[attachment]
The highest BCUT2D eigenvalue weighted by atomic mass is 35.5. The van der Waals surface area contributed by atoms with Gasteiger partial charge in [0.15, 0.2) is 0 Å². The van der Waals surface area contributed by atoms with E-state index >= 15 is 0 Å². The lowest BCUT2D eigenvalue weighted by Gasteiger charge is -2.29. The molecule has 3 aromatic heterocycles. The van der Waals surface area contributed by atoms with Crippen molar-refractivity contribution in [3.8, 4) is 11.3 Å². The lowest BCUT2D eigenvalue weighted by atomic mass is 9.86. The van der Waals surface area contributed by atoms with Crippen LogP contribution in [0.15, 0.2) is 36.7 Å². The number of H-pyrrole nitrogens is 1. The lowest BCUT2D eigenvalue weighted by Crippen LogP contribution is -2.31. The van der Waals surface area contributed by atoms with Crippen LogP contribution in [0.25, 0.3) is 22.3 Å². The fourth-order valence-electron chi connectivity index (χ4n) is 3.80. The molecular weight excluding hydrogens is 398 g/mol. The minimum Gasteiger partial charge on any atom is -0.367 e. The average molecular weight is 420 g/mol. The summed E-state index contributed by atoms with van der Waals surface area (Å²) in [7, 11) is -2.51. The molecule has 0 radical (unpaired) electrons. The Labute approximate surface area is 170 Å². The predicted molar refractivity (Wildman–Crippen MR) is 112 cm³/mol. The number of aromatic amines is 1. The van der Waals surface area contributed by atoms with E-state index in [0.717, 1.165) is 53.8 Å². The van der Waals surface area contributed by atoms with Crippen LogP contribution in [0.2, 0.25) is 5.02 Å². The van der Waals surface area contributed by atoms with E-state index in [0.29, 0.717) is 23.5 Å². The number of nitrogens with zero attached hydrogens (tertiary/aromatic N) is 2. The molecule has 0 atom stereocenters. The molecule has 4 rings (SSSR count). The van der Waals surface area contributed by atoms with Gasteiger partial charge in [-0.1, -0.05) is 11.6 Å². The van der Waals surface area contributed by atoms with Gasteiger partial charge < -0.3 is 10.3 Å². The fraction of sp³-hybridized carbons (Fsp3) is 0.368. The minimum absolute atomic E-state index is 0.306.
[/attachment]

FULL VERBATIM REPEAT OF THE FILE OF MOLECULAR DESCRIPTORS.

The highest BCUT2D eigenvalue weighted by atomic mass is 35.5. The van der Waals surface area contributed by atoms with Gasteiger partial charge in [0.15, 0.2) is 0 Å². The van der Waals surface area contributed by atoms with E-state index >= 15 is 0 Å². The lowest BCUT2D eigenvalue weighted by Gasteiger charge is -2.29. The molecule has 3 aromatic heterocycles. The van der Waals surface area contributed by atoms with Crippen molar-refractivity contribution in [3.8, 4) is 11.3 Å². The lowest BCUT2D eigenvalue weighted by atomic mass is 9.86. The van der Waals surface area contributed by atoms with Crippen LogP contribution in [0.15, 0.2) is 36.7 Å². The number of H-pyrrole nitrogens is 1. The lowest BCUT2D eigenvalue weighted by Crippen LogP contribution is -2.31. The van der Waals surface area contributed by atoms with Crippen LogP contribution in [0.25, 0.3) is 22.3 Å². The fourth-order valence-electron chi connectivity index (χ4n) is 3.80. The molecular weight excluding hydrogens is 398 g/mol. The minimum Gasteiger partial charge on any atom is -0.367 e. The average molecular weight is 420 g/mol. The summed E-state index contributed by atoms with van der Waals surface area (Å²) in [7, 11) is -2.51. The molecule has 0 radical (unpaired) electrons. The Labute approximate surface area is 170 Å². The predicted molar refractivity (Wildman–Crippen MR) is 112 cm³/mol. The number of aromatic amines is 1. The van der Waals surface area contributed by atoms with E-state index in [0.717, 1.165) is 53.8 Å². The van der Waals surface area contributed by atoms with Crippen LogP contribution in [0.2, 0.25) is 5.02 Å². The van der Waals surface area contributed by atoms with E-state index in [0.29, 0.717) is 23.5 Å². The number of nitrogens with zero attached hydrogens (tertiary/aromatic N) is 2. The molecule has 0 atom stereocenters. The molecule has 4 rings (SSSR count). The van der Waals surface area contributed by atoms with Gasteiger partial charge in [-0.1, -0.05) is 11.6 Å². The van der Waals surface area contributed by atoms with Gasteiger partial charge < -0.3 is 10.3 Å². The fraction of sp³-hybridized carbons (Fsp3) is 0.368. The minimum absolute atomic E-state index is 0.306.